In a meeting at Lambeth yesterday, the bishops of the Church of England decided not to authorize a separate service for trans people taking their true name. The decision was made that the existing service for the affirmation of baptism would suffice. This was decided despite strong urging from many, including the Archbishop of York, John Sentamu. The Reverend Chris Newlands, who proposed the motion, said it was “a wonderful opportunity to create a liturgy which speaks powerfully to the particularities of trans people, and make a significant contribution to their well-being and support.” Below is a press release from the Church of England on the matter.
Following the debate and vote at General Synod in July 2017 on Welcoming Transgender People, the House of Bishops has prayerfully considered whether a new nationally commended service might be prepared to mark a gender transition.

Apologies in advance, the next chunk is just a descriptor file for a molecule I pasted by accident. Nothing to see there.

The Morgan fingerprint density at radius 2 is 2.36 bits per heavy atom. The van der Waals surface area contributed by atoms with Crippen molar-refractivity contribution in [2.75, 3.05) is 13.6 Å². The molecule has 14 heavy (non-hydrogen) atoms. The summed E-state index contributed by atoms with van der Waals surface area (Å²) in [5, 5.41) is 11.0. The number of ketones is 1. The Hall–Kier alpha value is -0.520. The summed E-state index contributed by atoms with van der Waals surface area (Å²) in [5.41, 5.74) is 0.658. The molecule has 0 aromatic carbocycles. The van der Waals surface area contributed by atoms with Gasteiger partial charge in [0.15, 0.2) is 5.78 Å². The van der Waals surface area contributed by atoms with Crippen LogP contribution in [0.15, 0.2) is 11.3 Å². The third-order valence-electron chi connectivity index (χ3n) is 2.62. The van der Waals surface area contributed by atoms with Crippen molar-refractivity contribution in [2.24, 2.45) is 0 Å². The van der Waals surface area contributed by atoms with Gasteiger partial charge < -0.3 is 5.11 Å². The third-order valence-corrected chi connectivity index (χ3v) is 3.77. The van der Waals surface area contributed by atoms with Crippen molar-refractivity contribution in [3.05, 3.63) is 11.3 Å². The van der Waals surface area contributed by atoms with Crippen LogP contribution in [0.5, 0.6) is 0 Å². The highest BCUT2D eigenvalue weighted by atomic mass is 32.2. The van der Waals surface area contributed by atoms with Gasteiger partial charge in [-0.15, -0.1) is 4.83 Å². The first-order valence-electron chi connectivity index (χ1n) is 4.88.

The Bishops are inviting clergy to use the existing rite Affirmation of Baptismal Faith. New guidance is also being prepared on the use of the service.
The Bishop of Norwich, the Rt Revd Graham James, said: “The Church of England welcomes transgender people and wholeheartedly wishes for them to be included in the life of the Church.
“On the matter of whether a new service is needed, the House of Bishops has decided that the current service that is used to affirm baptism can be adapted.
“Clergy always have the discretion to compose and say prayers with people as they see fit.”
The Reverend Christina Beardsley, a transgender woman and chaplain in the Church of England, said she was “very disappointed.” She said the bishops “don’t seem to be engaging with transgender people,” and that many trans Christians would be hurt by their decision.